Nannie Helen Burroughs School

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Trades Hall of National Training School for Women and Girls
National-training-school-for-women-and-girls.JPG
The 1971 school building
Nannie Helen Burroughs School is located in Washington, D.C.
Nannie Helen Burroughs School
Location in eastern District of Columbia
Location 601 50th St., NE., Washington, D.C.
Coordinates 38°53′50″N 76°55′44″W / 38.8972°N 76.9290°W / 38.8972; -76.9290Coordinates: 38°53′50″N 76°55′44″W / 38.8972°N 76.9290°W / 38.8972; -76.9290
Area less than one acre (landmarked area)[1]
Architect Thomas M. Medford
Architectural style Renaissance
NRHP Reference # 91002049
Significant dates
Added to NRHP July 17, 1991[2]
Designated NHL July 17, 1991[3]

The Nannie Helen Burroughs School, formerly known as National Training School for Women and Girls, was a private coeducational elementary school at 601 50th Street NE in Washington, D.C. The school was founded in 1909 by Nannie Helen Burroughs as The National Trade and Professional School for Women and Girls, Inc. and was the first school in the nation to provide vocational training for African-American females, who did not otherwise have many educational opportunities available to them. The 1928 Trades Hall building, the oldest building on the campus, was declared a National Historic Landmark in 1991.[1][3] The property now houses the headquarters of the Progressive National Baptist Convention and the Monroe School, a private junior-senior high school that continues Burroughs' legacy.

Description and history[edit]

The former Nannie Helen Burroughs School property consists of 6 acres (2.4 ha) at the southeast corner of 50th Street NE and Nannie Helen Burroughs Avenue NE. There are four buildings on the hilly campus, of which the 1928 Trades Hall is the furthest east. The largest building in the group is a school building built in 1971 that now houses the Monroe School. The Trades Hall now houses the offices of the Progressive Baptist National Conference. It is a two-story brick building, set into the hillside so that it presents two stories in front and one in the rear. It is finished in light brick trimmed with dark brick. A stringcourse of soldier bricks separates the floors. The building was constructed in 1927-28, and Mary McLeod Bethune was the featured speaker at its dedication.[1]

In 1908 Nannie Helen Burroughs established the National Trade and Professional School for Women and Girls, one of the nation's first vocational training school for African-American girls and women. The school offered training in domestic arts and various vocations, and also gave religious instruction. It was the first school to offer all of these services in a single facility. It was also distinguished in having a stronger academic component than other period schools for African Americans, which generally focused on vocational training. It was supported by the National Baptist Convention and funded and managed entirely by African-Americans. It attracted students from as far away as Africa[1]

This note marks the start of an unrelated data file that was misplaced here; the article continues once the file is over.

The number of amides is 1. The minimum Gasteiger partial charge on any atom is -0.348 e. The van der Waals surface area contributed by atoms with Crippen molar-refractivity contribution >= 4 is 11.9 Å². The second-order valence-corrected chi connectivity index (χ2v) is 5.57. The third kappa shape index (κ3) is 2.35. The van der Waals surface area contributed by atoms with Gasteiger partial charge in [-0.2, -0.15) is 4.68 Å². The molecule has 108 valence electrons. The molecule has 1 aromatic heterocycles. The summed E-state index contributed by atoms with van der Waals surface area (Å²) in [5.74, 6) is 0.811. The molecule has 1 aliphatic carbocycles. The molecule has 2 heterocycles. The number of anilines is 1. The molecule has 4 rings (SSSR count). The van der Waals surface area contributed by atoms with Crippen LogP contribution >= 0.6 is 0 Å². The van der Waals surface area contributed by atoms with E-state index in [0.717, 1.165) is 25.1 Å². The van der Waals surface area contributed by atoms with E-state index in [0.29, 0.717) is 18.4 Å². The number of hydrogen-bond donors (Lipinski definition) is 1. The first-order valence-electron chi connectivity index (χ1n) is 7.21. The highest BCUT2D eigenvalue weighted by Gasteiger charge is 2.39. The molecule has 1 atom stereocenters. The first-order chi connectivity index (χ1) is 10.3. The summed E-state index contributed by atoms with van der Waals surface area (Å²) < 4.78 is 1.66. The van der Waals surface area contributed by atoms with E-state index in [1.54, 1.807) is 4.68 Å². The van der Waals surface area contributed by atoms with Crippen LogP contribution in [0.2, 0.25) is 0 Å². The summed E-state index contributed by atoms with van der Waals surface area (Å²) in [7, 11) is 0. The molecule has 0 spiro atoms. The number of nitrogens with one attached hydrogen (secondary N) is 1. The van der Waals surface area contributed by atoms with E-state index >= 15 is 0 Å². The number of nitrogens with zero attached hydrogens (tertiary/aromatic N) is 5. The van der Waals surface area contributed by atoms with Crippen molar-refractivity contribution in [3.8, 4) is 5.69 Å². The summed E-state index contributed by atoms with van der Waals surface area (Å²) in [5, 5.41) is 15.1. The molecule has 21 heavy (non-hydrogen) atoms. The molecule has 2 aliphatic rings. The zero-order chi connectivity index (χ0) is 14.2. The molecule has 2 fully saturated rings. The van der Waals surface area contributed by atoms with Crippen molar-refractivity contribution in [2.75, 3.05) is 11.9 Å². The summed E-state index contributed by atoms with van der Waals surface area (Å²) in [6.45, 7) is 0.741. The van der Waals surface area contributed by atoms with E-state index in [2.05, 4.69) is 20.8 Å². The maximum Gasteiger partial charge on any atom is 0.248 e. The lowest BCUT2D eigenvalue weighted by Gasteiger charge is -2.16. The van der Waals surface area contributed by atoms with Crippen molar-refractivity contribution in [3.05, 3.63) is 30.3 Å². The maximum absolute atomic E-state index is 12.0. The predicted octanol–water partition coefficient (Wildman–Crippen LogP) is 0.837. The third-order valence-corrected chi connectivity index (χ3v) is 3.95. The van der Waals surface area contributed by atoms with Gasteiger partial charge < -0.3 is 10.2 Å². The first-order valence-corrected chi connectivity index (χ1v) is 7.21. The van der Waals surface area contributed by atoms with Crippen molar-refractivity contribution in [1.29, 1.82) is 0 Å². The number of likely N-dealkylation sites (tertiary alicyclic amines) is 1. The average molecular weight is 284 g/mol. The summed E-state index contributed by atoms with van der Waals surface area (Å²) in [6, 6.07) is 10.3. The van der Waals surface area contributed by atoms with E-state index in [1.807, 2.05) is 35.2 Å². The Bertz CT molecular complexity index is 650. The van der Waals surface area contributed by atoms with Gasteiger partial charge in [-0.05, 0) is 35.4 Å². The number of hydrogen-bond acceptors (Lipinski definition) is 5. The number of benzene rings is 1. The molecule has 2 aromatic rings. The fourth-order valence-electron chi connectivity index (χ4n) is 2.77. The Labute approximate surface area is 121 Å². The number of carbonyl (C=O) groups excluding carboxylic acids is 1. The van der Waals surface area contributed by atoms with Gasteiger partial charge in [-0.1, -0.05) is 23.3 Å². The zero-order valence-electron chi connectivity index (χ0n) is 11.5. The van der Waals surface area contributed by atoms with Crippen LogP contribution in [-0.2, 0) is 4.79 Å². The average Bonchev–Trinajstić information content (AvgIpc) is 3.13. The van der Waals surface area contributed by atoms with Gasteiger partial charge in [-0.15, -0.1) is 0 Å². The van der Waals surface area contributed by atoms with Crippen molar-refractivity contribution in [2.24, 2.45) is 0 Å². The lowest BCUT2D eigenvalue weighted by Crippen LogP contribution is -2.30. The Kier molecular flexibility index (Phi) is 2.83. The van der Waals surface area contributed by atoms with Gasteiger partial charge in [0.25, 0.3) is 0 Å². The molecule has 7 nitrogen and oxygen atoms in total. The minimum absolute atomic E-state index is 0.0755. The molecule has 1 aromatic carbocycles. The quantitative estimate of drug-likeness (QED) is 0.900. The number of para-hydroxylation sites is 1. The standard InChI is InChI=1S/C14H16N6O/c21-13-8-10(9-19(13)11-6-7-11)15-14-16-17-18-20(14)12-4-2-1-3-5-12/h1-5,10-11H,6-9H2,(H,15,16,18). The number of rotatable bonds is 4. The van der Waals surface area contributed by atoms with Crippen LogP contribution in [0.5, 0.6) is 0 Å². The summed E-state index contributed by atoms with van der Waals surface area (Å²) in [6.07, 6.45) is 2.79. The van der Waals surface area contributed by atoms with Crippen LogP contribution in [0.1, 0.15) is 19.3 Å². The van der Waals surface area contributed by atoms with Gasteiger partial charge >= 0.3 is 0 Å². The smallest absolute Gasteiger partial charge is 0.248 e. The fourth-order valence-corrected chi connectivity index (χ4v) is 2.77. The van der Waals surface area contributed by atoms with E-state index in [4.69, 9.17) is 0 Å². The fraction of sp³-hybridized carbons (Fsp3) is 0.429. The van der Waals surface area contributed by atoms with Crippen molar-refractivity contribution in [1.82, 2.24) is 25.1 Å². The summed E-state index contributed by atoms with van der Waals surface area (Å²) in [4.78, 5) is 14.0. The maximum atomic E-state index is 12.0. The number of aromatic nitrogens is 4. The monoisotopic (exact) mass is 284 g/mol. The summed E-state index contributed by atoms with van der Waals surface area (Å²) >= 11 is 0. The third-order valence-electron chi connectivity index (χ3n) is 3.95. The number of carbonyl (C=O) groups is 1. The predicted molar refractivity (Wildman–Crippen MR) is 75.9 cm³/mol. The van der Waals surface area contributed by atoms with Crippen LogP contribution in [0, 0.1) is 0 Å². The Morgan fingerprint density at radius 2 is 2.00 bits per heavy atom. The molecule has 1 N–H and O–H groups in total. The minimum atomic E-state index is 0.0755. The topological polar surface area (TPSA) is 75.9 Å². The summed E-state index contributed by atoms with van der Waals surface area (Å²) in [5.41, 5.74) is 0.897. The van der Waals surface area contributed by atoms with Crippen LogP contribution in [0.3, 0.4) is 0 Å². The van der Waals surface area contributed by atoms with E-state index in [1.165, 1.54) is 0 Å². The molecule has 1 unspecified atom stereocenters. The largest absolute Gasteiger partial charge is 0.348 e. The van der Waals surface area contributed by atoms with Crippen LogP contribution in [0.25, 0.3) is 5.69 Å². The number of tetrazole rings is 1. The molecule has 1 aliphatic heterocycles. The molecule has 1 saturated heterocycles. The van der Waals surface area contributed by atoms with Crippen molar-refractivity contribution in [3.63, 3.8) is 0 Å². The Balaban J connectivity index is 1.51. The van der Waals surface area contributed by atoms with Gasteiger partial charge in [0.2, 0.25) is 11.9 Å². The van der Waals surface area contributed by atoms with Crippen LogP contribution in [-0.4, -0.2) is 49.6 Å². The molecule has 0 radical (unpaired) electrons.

The school expanded its offerings in the 1920s, providing a wider array of vocational skills training. It closed briefly in 1953, but resumed operation. Nannie Helen Burroughs ran the school until her death in 1961, and in 1964 it was renamed in her honor.[1] Today, her legacy is continued by the Monroe School, which operates in a 1971 school building on the campus. The Trade School building, which was the school's main building for many years, now houses the offices of the Progressive National Baptist Convention.

See also[edit]

References[edit]

  1. ^ a b c d e Page Putnam Miller (February 9, 1990). "National Register of Historic Places Registration: Trades Hall of National Training School for Women and Girls / Nannie Helen Burroughs School" (pdf). National Park Service.  and Accompanying three photos, exterior, from 1989 (32 KB)
  2. ^ National Park Service (2007-01-23). "National Register Information System". National Register of Historic Places. National Park Service. 
  3. ^ a b "National Training School for Women and Girls". National Historic Landmark summary listing. National Park Service. Retrieved 2008-05-10.